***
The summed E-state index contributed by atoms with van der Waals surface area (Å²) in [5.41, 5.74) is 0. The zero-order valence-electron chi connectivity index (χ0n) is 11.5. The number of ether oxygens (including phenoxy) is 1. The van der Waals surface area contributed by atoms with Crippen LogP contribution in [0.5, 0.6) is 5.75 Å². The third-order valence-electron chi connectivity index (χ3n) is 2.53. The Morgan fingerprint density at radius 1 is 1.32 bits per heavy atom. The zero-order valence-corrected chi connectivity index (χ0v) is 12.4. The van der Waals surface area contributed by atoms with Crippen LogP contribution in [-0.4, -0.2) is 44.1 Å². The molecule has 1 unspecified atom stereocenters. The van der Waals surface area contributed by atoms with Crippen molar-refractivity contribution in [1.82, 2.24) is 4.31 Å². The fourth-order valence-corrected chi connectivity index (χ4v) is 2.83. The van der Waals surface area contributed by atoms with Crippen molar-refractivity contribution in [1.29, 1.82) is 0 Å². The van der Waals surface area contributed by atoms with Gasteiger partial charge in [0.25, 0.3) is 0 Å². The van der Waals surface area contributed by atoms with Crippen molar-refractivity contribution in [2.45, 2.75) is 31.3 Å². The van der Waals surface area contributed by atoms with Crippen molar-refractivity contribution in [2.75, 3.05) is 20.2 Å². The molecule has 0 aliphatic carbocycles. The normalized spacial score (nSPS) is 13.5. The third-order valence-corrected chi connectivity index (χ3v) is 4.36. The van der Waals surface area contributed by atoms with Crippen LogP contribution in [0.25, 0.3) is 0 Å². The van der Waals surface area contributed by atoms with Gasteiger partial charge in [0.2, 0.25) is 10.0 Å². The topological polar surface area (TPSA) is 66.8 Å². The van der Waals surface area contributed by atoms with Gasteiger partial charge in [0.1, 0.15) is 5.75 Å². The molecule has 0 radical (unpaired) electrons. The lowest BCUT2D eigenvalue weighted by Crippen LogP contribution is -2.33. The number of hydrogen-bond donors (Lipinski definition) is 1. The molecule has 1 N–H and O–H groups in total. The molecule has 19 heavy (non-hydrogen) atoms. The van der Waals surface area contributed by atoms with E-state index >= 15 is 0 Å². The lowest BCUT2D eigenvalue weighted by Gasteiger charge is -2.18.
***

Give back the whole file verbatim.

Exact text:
The summed E-state index contributed by atoms with van der Waals surface area (Å²) in [5.41, 5.74) is 0. The zero-order valence-electron chi connectivity index (χ0n) is 11.5. The number of ether oxygens (including phenoxy) is 1. The van der Waals surface area contributed by atoms with Crippen LogP contribution in [0.5, 0.6) is 5.75 Å². The third-order valence-electron chi connectivity index (χ3n) is 2.53. The Morgan fingerprint density at radius 1 is 1.32 bits per heavy atom. The zero-order valence-corrected chi connectivity index (χ0v) is 12.4. The van der Waals surface area contributed by atoms with Crippen LogP contribution in [-0.4, -0.2) is 44.1 Å². The molecule has 1 unspecified atom stereocenters. The van der Waals surface area contributed by atoms with Crippen molar-refractivity contribution in [1.82, 2.24) is 4.31 Å². The fourth-order valence-corrected chi connectivity index (χ4v) is 2.83. The van der Waals surface area contributed by atoms with Crippen molar-refractivity contribution in [1.29, 1.82) is 0 Å². The van der Waals surface area contributed by atoms with Gasteiger partial charge in [0.25, 0.3) is 0 Å². The van der Waals surface area contributed by atoms with Crippen molar-refractivity contribution in [2.45, 2.75) is 31.3 Å². The van der Waals surface area contributed by atoms with Crippen molar-refractivity contribution in [2.75, 3.05) is 20.2 Å². The molecule has 0 aliphatic carbocycles. The normalized spacial score (nSPS) is 13.5. The third-order valence-corrected chi connectivity index (χ3v) is 4.36. The van der Waals surface area contributed by atoms with Crippen LogP contribution in [0.25, 0.3) is 0 Å². The van der Waals surface area contributed by atoms with Gasteiger partial charge in [0.2, 0.25) is 10.0 Å². The topological polar surface area (TPSA) is 66.8 Å². The van der Waals surface area contributed by atoms with Gasteiger partial charge in [0.1, 0.15) is 5.75 Å². The molecule has 0 radical (unpaired) electrons. The lowest BCUT2D eigenvalue weighted by Crippen LogP contribution is -2.33. The number of hydrogen-bond donors (Lipinski definition) is 1. The molecule has 1 N–H and O–H groups in total. The molecule has 19 heavy (non-hydrogen) atoms. The van der Waals surface area contributed by atoms with E-state index >= 15 is 0 Å². The lowest BCUT2D eigenvalue weighted by Gasteiger charge is -2.18.